The claim that climate models systematically overestimate the warming effects of greenhouse gases seems to be unfounded. Reuters

Doubters of the man-made global warming theory who point out that increases in global temperatures are not constant and question the authenticity of computerized climate models that scientists use to predict future temperatures, may now have a new theory to contend with. A new study has suggested there is no evidence of systematic errors in climate models.

According to researchers, many climate models do not predict a slowdown in global warming because they struggle to forecast random short-term changes in the planet's climate, but they're quite accurate in predicting long-term change. In the new study, published last week in the Journal Nature, Jochem Marotzke of the Max Planck Institute of Meteorology in Germany and Piers M. Forster of the University of Leeds in the U.K. explained how global temperature trends simulated by computer models in the past matched up to reality.

“Most present-generation climate models simulate an increase in global-mean surface temperature (GMST) since 1998, whereas observations suggest a warming hiatus,” researchers said in the study. “Here we analyse simulations and observations of GMST from 1900 to 2012, and show that the distribution of simulated 15-year trends shows no systematic bias against the observations.”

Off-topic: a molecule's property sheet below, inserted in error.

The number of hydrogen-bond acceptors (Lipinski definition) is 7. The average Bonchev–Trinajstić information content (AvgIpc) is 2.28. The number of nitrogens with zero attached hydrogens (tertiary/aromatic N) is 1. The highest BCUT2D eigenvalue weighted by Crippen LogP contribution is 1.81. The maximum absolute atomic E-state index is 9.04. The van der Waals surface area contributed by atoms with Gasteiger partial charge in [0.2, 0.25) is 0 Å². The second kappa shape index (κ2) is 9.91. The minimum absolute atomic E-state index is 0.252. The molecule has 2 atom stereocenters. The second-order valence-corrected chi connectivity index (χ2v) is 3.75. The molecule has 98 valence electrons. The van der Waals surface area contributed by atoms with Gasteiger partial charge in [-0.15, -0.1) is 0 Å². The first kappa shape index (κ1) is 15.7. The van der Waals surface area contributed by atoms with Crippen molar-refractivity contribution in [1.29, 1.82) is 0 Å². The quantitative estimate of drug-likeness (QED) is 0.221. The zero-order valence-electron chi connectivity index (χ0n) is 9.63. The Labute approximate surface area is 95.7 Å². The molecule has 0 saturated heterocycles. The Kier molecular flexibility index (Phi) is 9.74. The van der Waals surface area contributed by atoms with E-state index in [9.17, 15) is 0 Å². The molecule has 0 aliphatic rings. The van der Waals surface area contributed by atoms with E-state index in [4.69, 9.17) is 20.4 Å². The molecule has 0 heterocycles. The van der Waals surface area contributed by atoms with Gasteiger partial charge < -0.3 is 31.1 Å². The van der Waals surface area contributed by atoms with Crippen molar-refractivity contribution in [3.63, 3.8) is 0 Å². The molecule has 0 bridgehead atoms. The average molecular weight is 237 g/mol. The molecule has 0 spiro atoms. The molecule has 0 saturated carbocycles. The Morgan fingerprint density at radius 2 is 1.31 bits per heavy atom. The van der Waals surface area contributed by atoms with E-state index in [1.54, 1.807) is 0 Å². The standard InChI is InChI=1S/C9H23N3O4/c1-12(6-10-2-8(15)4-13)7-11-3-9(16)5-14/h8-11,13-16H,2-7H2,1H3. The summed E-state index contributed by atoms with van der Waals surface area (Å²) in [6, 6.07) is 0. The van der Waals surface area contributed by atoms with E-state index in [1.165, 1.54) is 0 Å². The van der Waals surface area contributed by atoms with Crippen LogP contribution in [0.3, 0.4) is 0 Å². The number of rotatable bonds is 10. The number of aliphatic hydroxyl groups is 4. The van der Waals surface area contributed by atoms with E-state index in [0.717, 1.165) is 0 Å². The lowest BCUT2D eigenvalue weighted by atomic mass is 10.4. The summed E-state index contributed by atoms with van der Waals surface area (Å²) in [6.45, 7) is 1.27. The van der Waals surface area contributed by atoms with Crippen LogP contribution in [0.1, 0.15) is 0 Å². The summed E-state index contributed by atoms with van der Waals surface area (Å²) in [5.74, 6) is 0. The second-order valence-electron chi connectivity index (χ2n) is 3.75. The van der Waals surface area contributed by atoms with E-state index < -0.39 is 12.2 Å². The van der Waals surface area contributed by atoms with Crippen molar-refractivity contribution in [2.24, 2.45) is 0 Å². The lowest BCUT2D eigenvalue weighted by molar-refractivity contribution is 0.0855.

As part of the study, researchers examined how 114 simulations published in last year’s assessment report of the U.N. Intergovernmental Panel on Climate Change (IPCC) performed against real temperatures in every 15-year period since 1900. By testing how these models and their predictions compared with reality, researchers found that each 15-year interval’s actual temperature trend fell within a model's prediction range for that period, the Washington Post reported.

There were also instances when actual temperature trends for the 15-year periods could be found toward the extremities of the predicted ranges. However, the trends were not consistently at the higher or lower ends. And while the IPCC models did not accurately predict the recent hiatus in warming, they also underestimated warming in some 15-year periods, suggesting that climate change doubters were “cherry-picking” examples to reason that such models failed to predict the recent slowdown in warming, according to the Post.

The researchers said that a major factor influencing variations in the models' predictions were random fluctuations in the climate system, adding that while the climate models may not accurately predict short-term changes in global temperatures, they are useful in providing a glimpse into the long-term future.

“The differences between simulated and observed trends are dominated by spontaneous climate variability,” researchers said in a statement. “The claim that climate models systematically overestimate the warming caused by increasing greenhouse-gas concentrations therefore seems to be unfounded.”